career in theater, he briefly entertained notions of being a concert pianist.
    He even expressed a desire to be Chopin, including dying young of tuberculosis.
    Of his wildly variable musical ability he once stated: "I made the
    same mistakes over and over because I wanted to interpret the music and
    not waste time practicing notes. I was the Maria Bethânia of piano."

    His most recent work
    in theaters was Batalha de Arroz num Ringue para Dois, in Rio de
    Janeiro, and soon to be adapted for Globo Network television. (Not limiting
    himself to the stage, he also made forays into television, film and books,
    plus served as a columnist for O Globo.)

    Mauro Rasi, who died
    April 22, 2003, will be remembered for his refined use of language in
    which even tragic situations were injected with humor and grace. He drew
    flesh-and-bone portraits of real people—characters that every Brazilian
    can find in his own family. It was through these characters that he demonstrated
    the way Brazilians interact with each other and see the world around them.

    His Work

    Theater
    A Massagem (1972)
    Ladies da Madrugada (1974)
    As Mil e Uma Encarnações de Pompeu Lorêdo (1980)

    Batalha de Arroz num Ringue para Dois (1984)
    Pedra, a Tragédia (1986)
    A Cerimônia do Adeus (1987)
    A Estrela do Lar (1989)
    Baile de Máscaras (1992)
    Viagem a Forli (1993)
    Pérola (1994)
    5x Comédia (1995)
    As Tias do Mauro Rasi (1996)
    A Dama do Cerrado (1996)
    O Crime do Dr. Alvarenga (1999)
    Alta Sociedade (2001)
    A Mente Capta

    Television

    Armação
    Ilimitada
    TV Pirata

    Published works

    A Alegria (anthology
    of 12 texts published by Publifolha, with the short story Ida a Tupã)

    Pérola (published by Record)
    Trilogia (published by Relume Dumará, with A Estrela
    do Lar, A Cerimônia do Adeus and Viagem a Forli)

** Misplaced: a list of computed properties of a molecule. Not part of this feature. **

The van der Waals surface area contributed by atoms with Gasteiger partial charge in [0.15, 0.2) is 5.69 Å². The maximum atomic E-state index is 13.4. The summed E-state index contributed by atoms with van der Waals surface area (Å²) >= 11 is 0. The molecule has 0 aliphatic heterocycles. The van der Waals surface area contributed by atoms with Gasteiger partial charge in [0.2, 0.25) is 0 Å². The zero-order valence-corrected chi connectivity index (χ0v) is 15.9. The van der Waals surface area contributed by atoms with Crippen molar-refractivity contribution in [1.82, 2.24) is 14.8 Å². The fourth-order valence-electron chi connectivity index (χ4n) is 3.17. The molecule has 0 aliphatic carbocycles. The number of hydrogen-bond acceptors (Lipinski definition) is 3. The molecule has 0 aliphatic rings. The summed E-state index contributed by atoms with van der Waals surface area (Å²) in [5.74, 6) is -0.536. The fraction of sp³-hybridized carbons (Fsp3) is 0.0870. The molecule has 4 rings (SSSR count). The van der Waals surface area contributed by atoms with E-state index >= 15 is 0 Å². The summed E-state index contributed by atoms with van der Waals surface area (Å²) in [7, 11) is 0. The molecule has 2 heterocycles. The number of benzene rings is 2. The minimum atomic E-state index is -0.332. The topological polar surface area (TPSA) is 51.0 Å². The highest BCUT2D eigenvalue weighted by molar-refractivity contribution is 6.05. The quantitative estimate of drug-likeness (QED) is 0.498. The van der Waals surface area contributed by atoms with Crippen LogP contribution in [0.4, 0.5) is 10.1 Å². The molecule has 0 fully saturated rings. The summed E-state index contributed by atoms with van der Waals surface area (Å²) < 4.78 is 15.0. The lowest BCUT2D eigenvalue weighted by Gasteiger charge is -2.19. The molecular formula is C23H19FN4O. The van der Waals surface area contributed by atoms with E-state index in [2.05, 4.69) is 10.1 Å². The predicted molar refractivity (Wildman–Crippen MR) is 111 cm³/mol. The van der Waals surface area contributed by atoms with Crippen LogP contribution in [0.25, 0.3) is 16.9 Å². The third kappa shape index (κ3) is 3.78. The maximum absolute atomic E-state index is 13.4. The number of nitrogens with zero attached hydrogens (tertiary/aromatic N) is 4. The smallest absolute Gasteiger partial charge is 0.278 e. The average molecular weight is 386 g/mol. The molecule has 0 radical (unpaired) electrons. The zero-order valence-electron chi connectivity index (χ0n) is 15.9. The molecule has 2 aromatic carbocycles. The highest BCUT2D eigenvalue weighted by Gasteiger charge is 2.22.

In addition
    to being a researcher and student at UCLA, Marianna Castañeda
    is yet another Brazil-mad American who hopes to spend a significant
    amount of time there. You can reach her here: mcastaneda@arczip.com

     

    • Show Comments (0)

    Your email address will not be published. Required fields are marked *

    comment *

    • name *

    • email *

    • website *

    This site uses Akismet to reduce spam. Learn how your comment data is processed.

    Ads

    You May Also Like

    Best-seller Books, Plays and Movies

    By Brazzil Magazine RIO Se Correr o Bicho Pega, Se Ficar o Bicho Come(If ...

    Embratur ad

    Brazil Is Finally Finding a Way into the Foreign Tourist’s Hearts

    Brazil is still very far from fulfilling its touristic potential. Despite its 7,500 kilometers ...

    Brazil and Tunisia to End Visa Requirements Between Both Nations

    The need for greater cultural interaction between Brazil and Tunisia was one of the ...

    Brazil’s Embraer Gets Investment Grade Rating from Standard & Poor’s

    Standard & Poor’s, one of the largest and most prestigious rating agencies in the ...

    Brazil traffic jam

    Easier Credit Gives Brazil Record Year in Vehicle Production

    Brazil has broken records in sales and production of vehicles in November and in ...

    Lula Plans to Increase Brazil’s Presence in the US and EU

    Curbing inflation, taking legal action against corrupted officials, taking great effort in early foreign ...

    Indians at Paraná's FUNASA

    Brazil Inaction Brings Malaria and Tuberculosis Back to Indian Population

    The recent occupations of public buildings by Brazilian Indians are reactions to the ineffectiveness ...

    Brazil Gives Small Oil and Gas Companies a Hand

    To expand the participation of micro and small companies in the PVC, petroleum and ...

    A Strange Silence

    In a list of 150 countries classified by the he Gini index—an indicator used ...

    Brazil Joins Left Coalition to Create Mercosur Parliament

    The creation of a Forum of Progressive Parties of the Southern Cone was the ...